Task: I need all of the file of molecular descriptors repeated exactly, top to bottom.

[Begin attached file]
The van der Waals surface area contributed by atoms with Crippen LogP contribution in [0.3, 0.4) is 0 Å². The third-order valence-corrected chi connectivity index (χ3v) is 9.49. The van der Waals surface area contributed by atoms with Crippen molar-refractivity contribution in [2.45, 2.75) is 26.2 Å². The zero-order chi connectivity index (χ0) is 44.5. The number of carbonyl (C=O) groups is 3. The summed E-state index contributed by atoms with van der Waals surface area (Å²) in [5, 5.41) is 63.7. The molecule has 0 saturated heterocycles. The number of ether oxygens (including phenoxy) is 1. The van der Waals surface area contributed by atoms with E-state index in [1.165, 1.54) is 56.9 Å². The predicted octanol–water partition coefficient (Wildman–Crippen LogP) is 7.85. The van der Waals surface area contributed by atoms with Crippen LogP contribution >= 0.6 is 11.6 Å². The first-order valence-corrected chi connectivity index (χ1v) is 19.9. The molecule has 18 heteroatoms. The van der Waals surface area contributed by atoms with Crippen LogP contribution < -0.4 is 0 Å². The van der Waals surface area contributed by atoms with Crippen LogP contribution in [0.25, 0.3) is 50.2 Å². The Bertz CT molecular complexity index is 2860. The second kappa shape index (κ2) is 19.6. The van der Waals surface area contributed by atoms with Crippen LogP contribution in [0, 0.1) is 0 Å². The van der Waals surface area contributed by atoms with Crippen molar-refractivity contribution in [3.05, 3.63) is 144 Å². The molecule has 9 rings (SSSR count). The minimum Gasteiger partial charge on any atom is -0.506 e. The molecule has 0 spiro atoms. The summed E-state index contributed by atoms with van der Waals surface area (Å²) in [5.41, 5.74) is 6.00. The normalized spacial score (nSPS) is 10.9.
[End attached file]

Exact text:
The van der Waals surface area contributed by atoms with Crippen LogP contribution in [0.3, 0.4) is 0 Å². The third-order valence-corrected chi connectivity index (χ3v) is 9.49. The van der Waals surface area contributed by atoms with Crippen molar-refractivity contribution in [2.45, 2.75) is 26.2 Å². The zero-order chi connectivity index (χ0) is 44.5. The number of carbonyl (C=O) groups is 3. The summed E-state index contributed by atoms with van der Waals surface area (Å²) in [5, 5.41) is 63.7. The molecule has 0 saturated heterocycles. The number of ether oxygens (including phenoxy) is 1. The van der Waals surface area contributed by atoms with E-state index in [1.165, 1.54) is 56.9 Å². The predicted octanol–water partition coefficient (Wildman–Crippen LogP) is 7.85. The van der Waals surface area contributed by atoms with Crippen LogP contribution >= 0.6 is 11.6 Å². The first-order valence-corrected chi connectivity index (χ1v) is 19.9. The molecule has 18 heteroatoms. The van der Waals surface area contributed by atoms with Crippen LogP contribution < -0.4 is 0 Å². The van der Waals surface area contributed by atoms with Crippen LogP contribution in [0.25, 0.3) is 50.2 Å². The Bertz CT molecular complexity index is 2860. The second kappa shape index (κ2) is 19.6. The van der Waals surface area contributed by atoms with Crippen LogP contribution in [0, 0.1) is 0 Å². The van der Waals surface area contributed by atoms with Crippen molar-refractivity contribution in [3.05, 3.63) is 144 Å². The molecule has 9 rings (SSSR count). The minimum Gasteiger partial charge on any atom is -0.506 e. The molecule has 0 spiro atoms. The summed E-state index contributed by atoms with van der Waals surface area (Å²) in [5.41, 5.74) is 6.00. The normalized spacial score (nSPS) is 10.9.